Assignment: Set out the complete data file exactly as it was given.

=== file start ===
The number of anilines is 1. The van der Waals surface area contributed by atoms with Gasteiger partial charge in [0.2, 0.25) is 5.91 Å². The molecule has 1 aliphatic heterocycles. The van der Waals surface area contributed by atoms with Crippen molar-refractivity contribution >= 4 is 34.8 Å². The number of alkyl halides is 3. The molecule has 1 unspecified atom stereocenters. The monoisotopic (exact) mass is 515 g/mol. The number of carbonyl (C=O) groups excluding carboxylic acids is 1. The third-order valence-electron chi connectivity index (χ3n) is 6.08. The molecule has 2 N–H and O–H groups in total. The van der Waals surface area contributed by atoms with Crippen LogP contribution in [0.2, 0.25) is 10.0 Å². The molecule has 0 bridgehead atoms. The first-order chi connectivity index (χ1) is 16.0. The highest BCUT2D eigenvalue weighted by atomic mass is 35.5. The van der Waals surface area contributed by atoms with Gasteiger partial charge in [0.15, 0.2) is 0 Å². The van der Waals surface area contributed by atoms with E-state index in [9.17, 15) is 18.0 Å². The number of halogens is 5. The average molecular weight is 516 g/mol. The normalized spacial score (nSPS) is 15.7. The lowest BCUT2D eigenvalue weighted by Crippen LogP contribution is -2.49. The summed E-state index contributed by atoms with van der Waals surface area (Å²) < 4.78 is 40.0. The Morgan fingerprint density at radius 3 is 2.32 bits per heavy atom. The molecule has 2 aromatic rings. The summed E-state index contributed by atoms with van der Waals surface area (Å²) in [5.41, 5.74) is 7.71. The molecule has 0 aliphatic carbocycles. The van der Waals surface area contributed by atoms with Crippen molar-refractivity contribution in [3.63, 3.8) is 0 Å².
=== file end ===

The number of anilines is 1. The van der Waals surface area contributed by atoms with Gasteiger partial charge in [0.2, 0.25) is 5.91 Å². The molecule has 1 aliphatic heterocycles. The van der Waals surface area contributed by atoms with Crippen molar-refractivity contribution >= 4 is 34.8 Å². The number of alkyl halides is 3. The molecule has 1 unspecified atom stereocenters. The monoisotopic (exact) mass is 515 g/mol. The number of carbonyl (C=O) groups excluding carboxylic acids is 1. The third-order valence-electron chi connectivity index (χ3n) is 6.08. The molecule has 2 N–H and O–H groups in total. The van der Waals surface area contributed by atoms with Crippen LogP contribution in [0.2, 0.25) is 10.0 Å². The molecule has 0 bridgehead atoms. The first-order chi connectivity index (χ1) is 16.0. The highest BCUT2D eigenvalue weighted by atomic mass is 35.5. The van der Waals surface area contributed by atoms with Gasteiger partial charge in [0.15, 0.2) is 0 Å². The van der Waals surface area contributed by atoms with E-state index in [9.17, 15) is 18.0 Å². The number of halogens is 5. The average molecular weight is 516 g/mol. The normalized spacial score (nSPS) is 15.7. The lowest BCUT2D eigenvalue weighted by Crippen LogP contribution is -2.49. The summed E-state index contributed by atoms with van der Waals surface area (Å²) < 4.78 is 40.0. The Morgan fingerprint density at radius 3 is 2.32 bits per heavy atom. The molecule has 2 aromatic rings. The summed E-state index contributed by atoms with van der Waals surface area (Å²) in [5.41, 5.74) is 7.71. The molecule has 0 aliphatic carbocycles. The van der Waals surface area contributed by atoms with Crippen molar-refractivity contribution in [3.63, 3.8) is 0 Å².